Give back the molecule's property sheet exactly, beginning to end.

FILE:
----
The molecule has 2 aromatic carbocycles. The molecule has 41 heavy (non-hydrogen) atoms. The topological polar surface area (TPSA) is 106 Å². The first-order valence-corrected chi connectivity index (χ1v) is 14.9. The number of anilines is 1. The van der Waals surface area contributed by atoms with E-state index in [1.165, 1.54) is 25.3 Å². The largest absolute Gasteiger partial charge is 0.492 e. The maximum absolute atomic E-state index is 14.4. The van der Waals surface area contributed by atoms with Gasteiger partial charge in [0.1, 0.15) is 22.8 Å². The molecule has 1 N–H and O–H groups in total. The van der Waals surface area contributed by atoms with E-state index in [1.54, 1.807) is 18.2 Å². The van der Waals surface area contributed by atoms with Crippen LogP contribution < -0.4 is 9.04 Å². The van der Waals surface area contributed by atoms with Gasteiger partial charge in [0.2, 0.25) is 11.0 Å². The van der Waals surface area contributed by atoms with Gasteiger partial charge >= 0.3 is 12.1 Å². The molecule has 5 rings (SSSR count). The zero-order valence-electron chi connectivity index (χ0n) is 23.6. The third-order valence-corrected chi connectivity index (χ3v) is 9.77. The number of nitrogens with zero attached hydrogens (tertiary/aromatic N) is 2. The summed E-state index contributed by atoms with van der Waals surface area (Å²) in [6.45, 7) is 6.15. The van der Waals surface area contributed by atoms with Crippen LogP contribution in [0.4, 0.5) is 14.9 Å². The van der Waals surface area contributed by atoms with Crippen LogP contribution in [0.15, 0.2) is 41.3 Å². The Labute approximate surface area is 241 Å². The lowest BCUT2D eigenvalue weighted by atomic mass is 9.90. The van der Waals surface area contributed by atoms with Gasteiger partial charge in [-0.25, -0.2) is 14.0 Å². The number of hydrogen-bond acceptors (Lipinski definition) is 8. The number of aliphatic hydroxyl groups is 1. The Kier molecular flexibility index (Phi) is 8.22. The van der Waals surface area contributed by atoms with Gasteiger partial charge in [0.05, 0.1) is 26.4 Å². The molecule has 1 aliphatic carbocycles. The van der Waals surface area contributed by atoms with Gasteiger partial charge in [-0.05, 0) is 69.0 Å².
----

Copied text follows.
The molecule has 2 aromatic carbocycles. The molecule has 41 heavy (non-hydrogen) atoms. The topological polar surface area (TPSA) is 106 Å². The first-order valence-corrected chi connectivity index (χ1v) is 14.9. The number of anilines is 1. The van der Waals surface area contributed by atoms with E-state index in [1.165, 1.54) is 25.3 Å². The largest absolute Gasteiger partial charge is 0.492 e. The maximum absolute atomic E-state index is 14.4. The van der Waals surface area contributed by atoms with Gasteiger partial charge in [0.1, 0.15) is 22.8 Å². The molecule has 1 N–H and O–H groups in total. The van der Waals surface area contributed by atoms with E-state index in [1.54, 1.807) is 18.2 Å². The van der Waals surface area contributed by atoms with Crippen LogP contribution < -0.4 is 9.04 Å². The van der Waals surface area contributed by atoms with Gasteiger partial charge in [0.2, 0.25) is 11.0 Å². The van der Waals surface area contributed by atoms with Gasteiger partial charge >= 0.3 is 12.1 Å². The molecule has 5 rings (SSSR count). The zero-order valence-electron chi connectivity index (χ0n) is 23.6. The third-order valence-corrected chi connectivity index (χ3v) is 9.77. The number of nitrogens with zero attached hydrogens (tertiary/aromatic N) is 2. The summed E-state index contributed by atoms with van der Waals surface area (Å²) in [6.45, 7) is 6.15. The van der Waals surface area contributed by atoms with Crippen LogP contribution in [0.4, 0.5) is 14.9 Å². The van der Waals surface area contributed by atoms with Crippen LogP contribution in [0.15, 0.2) is 41.3 Å². The Labute approximate surface area is 241 Å². The lowest BCUT2D eigenvalue weighted by atomic mass is 9.90. The van der Waals surface area contributed by atoms with Gasteiger partial charge in [-0.25, -0.2) is 14.0 Å². The number of hydrogen-bond acceptors (Lipinski definition) is 8. The number of aliphatic hydroxyl groups is 1. The Kier molecular flexibility index (Phi) is 8.22. The van der Waals surface area contributed by atoms with Gasteiger partial charge in [0.05, 0.1) is 26.4 Å². The molecule has 1 aliphatic carbocycles. The van der Waals surface area contributed by atoms with Gasteiger partial charge in [-0.05, 0) is 69.0 Å².